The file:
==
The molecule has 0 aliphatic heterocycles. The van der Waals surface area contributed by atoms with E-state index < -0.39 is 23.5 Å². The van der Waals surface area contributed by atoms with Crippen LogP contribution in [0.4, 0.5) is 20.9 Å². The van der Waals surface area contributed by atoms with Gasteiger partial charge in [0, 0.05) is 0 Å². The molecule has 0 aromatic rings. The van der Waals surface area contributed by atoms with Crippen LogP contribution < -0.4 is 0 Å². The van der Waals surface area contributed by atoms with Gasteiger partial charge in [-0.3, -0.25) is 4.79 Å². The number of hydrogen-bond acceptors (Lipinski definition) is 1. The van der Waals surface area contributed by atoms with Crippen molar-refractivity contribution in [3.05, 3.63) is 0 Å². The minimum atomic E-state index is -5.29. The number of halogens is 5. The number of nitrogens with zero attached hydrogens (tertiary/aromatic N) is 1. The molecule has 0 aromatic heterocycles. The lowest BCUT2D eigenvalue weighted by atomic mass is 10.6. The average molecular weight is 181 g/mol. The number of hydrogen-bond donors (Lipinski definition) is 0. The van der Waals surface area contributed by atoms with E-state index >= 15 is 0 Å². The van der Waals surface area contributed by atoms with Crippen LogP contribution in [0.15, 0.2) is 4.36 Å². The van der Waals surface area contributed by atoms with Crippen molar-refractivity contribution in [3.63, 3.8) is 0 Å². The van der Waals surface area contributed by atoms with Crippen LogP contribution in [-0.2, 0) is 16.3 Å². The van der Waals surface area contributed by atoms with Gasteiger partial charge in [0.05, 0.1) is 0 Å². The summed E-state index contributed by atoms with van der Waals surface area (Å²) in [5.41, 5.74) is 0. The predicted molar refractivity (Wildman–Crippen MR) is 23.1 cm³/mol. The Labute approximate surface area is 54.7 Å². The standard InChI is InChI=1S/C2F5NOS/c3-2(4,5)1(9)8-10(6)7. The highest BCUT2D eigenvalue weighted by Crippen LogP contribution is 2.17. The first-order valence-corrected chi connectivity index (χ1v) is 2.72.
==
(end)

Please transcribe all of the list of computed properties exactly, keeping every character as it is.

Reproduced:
The molecule has 0 aliphatic heterocycles. The van der Waals surface area contributed by atoms with E-state index < -0.39 is 23.5 Å². The van der Waals surface area contributed by atoms with Crippen LogP contribution in [0.4, 0.5) is 20.9 Å². The van der Waals surface area contributed by atoms with Gasteiger partial charge in [0, 0.05) is 0 Å². The molecule has 0 aromatic rings. The van der Waals surface area contributed by atoms with Crippen LogP contribution < -0.4 is 0 Å². The van der Waals surface area contributed by atoms with Gasteiger partial charge in [-0.3, -0.25) is 4.79 Å². The number of hydrogen-bond acceptors (Lipinski definition) is 1. The van der Waals surface area contributed by atoms with Crippen molar-refractivity contribution in [3.05, 3.63) is 0 Å². The minimum atomic E-state index is -5.29. The number of halogens is 5. The number of nitrogens with zero attached hydrogens (tertiary/aromatic N) is 1. The molecule has 0 aromatic heterocycles. The lowest BCUT2D eigenvalue weighted by atomic mass is 10.6. The average molecular weight is 181 g/mol. The number of hydrogen-bond donors (Lipinski definition) is 0. The van der Waals surface area contributed by atoms with E-state index >= 15 is 0 Å². The van der Waals surface area contributed by atoms with Crippen LogP contribution in [0.15, 0.2) is 4.36 Å². The van der Waals surface area contributed by atoms with Crippen molar-refractivity contribution in [3.63, 3.8) is 0 Å². The van der Waals surface area contributed by atoms with Crippen LogP contribution in [-0.2, 0) is 16.3 Å². The van der Waals surface area contributed by atoms with Gasteiger partial charge in [0.05, 0.1) is 0 Å². The summed E-state index contributed by atoms with van der Waals surface area (Å²) in [5.41, 5.74) is 0. The predicted molar refractivity (Wildman–Crippen MR) is 23.1 cm³/mol. The Labute approximate surface area is 54.7 Å². The standard InChI is InChI=1S/C2F5NOS/c3-2(4,5)1(9)8-10(6)7. The highest BCUT2D eigenvalue weighted by Crippen LogP contribution is 2.17. The first-order valence-corrected chi connectivity index (χ1v) is 2.72.